Cyclone Leaves Its Mark on the Map: Analyzing and Monitoring Myanmar’s Damaged Rice Production Regions with GIS

cyclone1…from the Fall 2009 issue of ArcNews


  • ArcGIS software-based maps provide a detailed perspective of where remediation efforts are needed.
  • Remote sensing and GIS are used to analyze global crop production capacity.
  • Post-Cyclone Nargis GIS maps of Myanmar monitor the ongoing flood recovery.

“With winds of 132 miles per hour, Cyclone Nargis, a category 3 tropical storm, struck the low-lying and heavily populated Myanmar coastline on May 2, 2008. The intense storm produced a 12-foot sea wave that flooded an approximate 2,000-square-mile area with a population of 24 million. Nargis left behind 90,000 fatalities and 56,000 missing persons in Myanmar, the country once known as Burma.

“Adding to the tragedy of the human lives lost, the cyclone destroyed much of Myanmar’s agricultural economy. The provinces of Ayeyardwady, Yangon, Bago, and Mon, which produce 58 percent of the country’s rice crop—or roughly 6.2 million tons on a milled basis—were inundated with saltwater from the flood. In addition to the cropland damage, many villages were destroyed, along with much of their food stocks, livestock, and farming supplies.”

NOAA Awards $243,000 to Prepare New Hampshire Watershed for Climate Change and Population Growth

Syntectic International LLC and Antioch University New England to partner with stakeholders

The National Oceanic and Atmospheric Administration (NOAA) has awarded Syntectic International, LLC of Portland, Oregon; Antioch University New England of Keene, New Hampshire; the Lake Sunapee Protective Association of Sunapee, New Hampshire; and partners, $243,000 to prepare the Lake Sunapee watershed for climate change and population growth.

The partners’ objectives are to protect a community comprised of vulnerable stormwater and drinking-water systems, and disseminate results to promote safe communities nationwide. The study accomplishes a key recommendation of the IPCC’s Fourth Assessment Report: providing decision-support for implementation of stakeholder-driven adaptation. By developing a reliable, local-scale adaptation protocol, the project seeks to maintain historical flood protection levels for the study site and other communities facing significant impacts from climate change and population growth.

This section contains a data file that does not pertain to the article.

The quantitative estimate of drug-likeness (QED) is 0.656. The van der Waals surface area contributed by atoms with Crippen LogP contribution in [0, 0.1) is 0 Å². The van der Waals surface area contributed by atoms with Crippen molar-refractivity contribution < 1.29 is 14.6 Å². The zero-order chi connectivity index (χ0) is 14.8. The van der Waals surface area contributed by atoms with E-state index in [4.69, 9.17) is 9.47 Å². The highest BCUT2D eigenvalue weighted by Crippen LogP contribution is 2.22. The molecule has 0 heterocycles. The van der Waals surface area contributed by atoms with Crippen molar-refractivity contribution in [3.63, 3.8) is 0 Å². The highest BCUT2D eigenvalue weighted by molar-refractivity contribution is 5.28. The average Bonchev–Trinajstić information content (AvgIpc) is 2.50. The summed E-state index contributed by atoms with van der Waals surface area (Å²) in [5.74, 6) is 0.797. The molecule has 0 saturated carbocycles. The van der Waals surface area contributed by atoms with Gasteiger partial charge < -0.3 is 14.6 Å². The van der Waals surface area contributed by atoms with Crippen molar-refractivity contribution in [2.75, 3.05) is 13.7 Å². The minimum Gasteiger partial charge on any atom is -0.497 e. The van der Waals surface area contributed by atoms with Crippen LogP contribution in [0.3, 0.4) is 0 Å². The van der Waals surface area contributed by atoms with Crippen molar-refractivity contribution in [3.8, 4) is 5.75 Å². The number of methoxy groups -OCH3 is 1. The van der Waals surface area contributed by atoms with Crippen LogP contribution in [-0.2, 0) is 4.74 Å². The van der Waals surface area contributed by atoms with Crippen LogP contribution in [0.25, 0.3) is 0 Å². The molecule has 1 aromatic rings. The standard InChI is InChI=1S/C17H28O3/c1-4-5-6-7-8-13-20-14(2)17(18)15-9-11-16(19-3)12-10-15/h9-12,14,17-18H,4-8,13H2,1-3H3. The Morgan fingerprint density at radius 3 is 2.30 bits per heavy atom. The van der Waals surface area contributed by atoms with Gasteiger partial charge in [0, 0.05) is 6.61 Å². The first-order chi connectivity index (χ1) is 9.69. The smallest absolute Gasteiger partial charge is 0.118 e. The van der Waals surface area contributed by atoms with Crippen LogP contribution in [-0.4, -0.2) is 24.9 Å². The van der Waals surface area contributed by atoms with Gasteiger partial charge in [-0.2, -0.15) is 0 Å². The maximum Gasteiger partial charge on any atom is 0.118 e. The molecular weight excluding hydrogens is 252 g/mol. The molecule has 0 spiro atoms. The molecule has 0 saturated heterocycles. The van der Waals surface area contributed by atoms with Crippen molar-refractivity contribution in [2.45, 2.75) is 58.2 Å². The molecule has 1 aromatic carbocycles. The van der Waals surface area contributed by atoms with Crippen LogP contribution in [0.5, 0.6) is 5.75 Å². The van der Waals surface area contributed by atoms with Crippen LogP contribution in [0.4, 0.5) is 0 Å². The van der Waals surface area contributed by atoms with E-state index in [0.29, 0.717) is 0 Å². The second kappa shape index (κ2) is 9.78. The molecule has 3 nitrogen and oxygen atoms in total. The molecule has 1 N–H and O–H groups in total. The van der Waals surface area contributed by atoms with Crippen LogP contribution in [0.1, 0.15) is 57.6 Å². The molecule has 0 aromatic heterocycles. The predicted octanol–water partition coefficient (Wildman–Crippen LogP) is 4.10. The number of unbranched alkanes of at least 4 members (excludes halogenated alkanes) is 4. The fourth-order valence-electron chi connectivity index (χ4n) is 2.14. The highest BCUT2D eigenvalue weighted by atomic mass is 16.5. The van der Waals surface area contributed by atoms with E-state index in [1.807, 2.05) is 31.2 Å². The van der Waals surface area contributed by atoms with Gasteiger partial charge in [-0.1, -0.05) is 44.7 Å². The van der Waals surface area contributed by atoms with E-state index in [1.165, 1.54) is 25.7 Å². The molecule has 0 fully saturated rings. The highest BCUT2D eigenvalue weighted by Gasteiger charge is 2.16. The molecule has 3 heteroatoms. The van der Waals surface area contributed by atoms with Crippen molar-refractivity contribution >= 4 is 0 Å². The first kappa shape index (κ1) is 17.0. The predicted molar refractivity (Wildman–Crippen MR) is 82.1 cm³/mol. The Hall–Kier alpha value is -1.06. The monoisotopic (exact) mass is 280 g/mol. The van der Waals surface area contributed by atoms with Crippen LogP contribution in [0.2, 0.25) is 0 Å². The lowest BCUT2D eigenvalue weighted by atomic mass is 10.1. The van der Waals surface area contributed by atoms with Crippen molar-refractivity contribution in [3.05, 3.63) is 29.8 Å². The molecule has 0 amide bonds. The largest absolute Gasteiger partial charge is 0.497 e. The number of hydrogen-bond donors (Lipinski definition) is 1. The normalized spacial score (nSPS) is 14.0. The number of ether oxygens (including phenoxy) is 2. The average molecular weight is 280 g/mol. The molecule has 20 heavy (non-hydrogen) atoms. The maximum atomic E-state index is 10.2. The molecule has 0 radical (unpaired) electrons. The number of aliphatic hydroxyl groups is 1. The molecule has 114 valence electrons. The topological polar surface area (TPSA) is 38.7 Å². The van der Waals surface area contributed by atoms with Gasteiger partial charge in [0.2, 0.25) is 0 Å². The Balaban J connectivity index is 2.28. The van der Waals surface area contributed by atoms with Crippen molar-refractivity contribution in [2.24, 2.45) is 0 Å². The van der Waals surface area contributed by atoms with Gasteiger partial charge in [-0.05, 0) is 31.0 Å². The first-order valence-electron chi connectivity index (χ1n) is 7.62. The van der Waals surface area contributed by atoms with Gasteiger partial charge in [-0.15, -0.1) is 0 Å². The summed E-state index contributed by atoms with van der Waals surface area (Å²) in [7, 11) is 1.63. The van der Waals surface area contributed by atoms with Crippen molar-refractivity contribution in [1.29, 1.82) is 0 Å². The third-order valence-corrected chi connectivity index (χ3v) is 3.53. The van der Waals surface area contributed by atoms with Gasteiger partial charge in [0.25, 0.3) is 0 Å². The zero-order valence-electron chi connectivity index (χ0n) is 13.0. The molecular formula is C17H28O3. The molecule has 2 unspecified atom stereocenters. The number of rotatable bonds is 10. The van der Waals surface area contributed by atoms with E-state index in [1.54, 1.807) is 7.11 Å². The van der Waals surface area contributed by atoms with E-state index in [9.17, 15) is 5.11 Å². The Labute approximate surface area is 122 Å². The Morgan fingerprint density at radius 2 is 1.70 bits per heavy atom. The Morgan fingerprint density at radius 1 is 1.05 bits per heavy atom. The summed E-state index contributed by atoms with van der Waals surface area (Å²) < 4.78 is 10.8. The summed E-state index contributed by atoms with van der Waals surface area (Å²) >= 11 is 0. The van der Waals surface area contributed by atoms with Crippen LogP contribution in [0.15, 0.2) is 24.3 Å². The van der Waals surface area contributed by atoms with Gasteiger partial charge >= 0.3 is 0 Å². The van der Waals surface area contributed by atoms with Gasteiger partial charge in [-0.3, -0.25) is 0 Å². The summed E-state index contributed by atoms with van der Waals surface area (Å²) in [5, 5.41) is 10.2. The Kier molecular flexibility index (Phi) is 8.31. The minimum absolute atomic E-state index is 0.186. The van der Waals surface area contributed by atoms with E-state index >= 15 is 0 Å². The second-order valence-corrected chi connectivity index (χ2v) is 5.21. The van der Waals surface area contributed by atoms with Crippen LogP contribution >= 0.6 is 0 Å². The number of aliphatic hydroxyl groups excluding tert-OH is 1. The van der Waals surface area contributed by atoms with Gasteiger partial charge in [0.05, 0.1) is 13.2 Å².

Funded by NOAA’s Climate Program Office, the interdisciplinary team includes Latham Stack of Syntectic International; Michael Simpson, Jim Gruber, and Colin Lawson of Antioch University New England (AUNE); Dr. Robert Roseen of the University of New Hampshire Storm Water Center; Thomas Crosslin of Climate Techniques in Portland, Oregon; Robert Wood of the Lake Sunapee Protective Association; and internationally recognized adaptation expert Joel Smith of Stratus Consulting in Boulder, Colorado. Five of the eight researchers are either AUNE faculty members or alumni.

The project will study a region that, like many others, is experiencing an unusual and ongoing period of extreme or record rainfalls. These significantly diverge from the historical climate pattern. Previous studies by the team at other sites found that portions of existing stormwater drainage systems are currently undersized as a result of already-changed rainfall patterns.

“Recent experience and scientific studies are clear,” said Latham Stack, CEO of Syntectic. “Storm patterns are worsening and it is no longer prudent to delay action. We will never have perfect science, however sufficient science is available now. This project will protect the community with adequately reliable, local-scale information to support informed decisions.” By encouraging the participation of local stakeholders, the project will empower citizens to choose adaptation plans that are best for their towns. For example, Low Impact Development methods can minimize runoff and significantly reduce the need for more expensive drainage system upgrades.

According to Michael Simpson, director of AUNE’s Resource Management and Conservation program, “The availability of reliable and economical solutions can make the difference between returning to historical protection levels, or continuing to expose people and assets to worsening hazards.” Simpson explained that stormwater engineers and planners have always needed to cope with uncertainty and change, and the construction of water systems designed using best-available knowledge has always proceeded in parallel with the development of theory. “The past was not as certain as we like to think, and problems posed by population growth and climate change are actually not that different from previous challenges,” said Simpson.

The project will be broadly transferable, according to Stack. The team hopes to catalyze similar work nationwide, reducing further loss of life and damage from worsening storms. By demonstrating a practical protocol for action, this study will provide urgently needed decision-support to leaders seeking to maintain historical protection levels in their communities.

[Source: Syntectic news release]

Diverting Sediment-rich Water Below New Orleans Could Lead to Extensive New Land

nsflogoOpenings in Mississippi levees could build new land in sinking delta

Diverting sediment-rich water from the Mississippi River below New Orleans could generate new land in the river’s delta in the next century.

The land would equal almost half the acreage otherwise expected to disappear during that period, a new study shows.

For decades, sea-level rise, land subsidence, and a decrease in river sediment have caused vast swaths of the Mississippi Delta to vanish into the sea.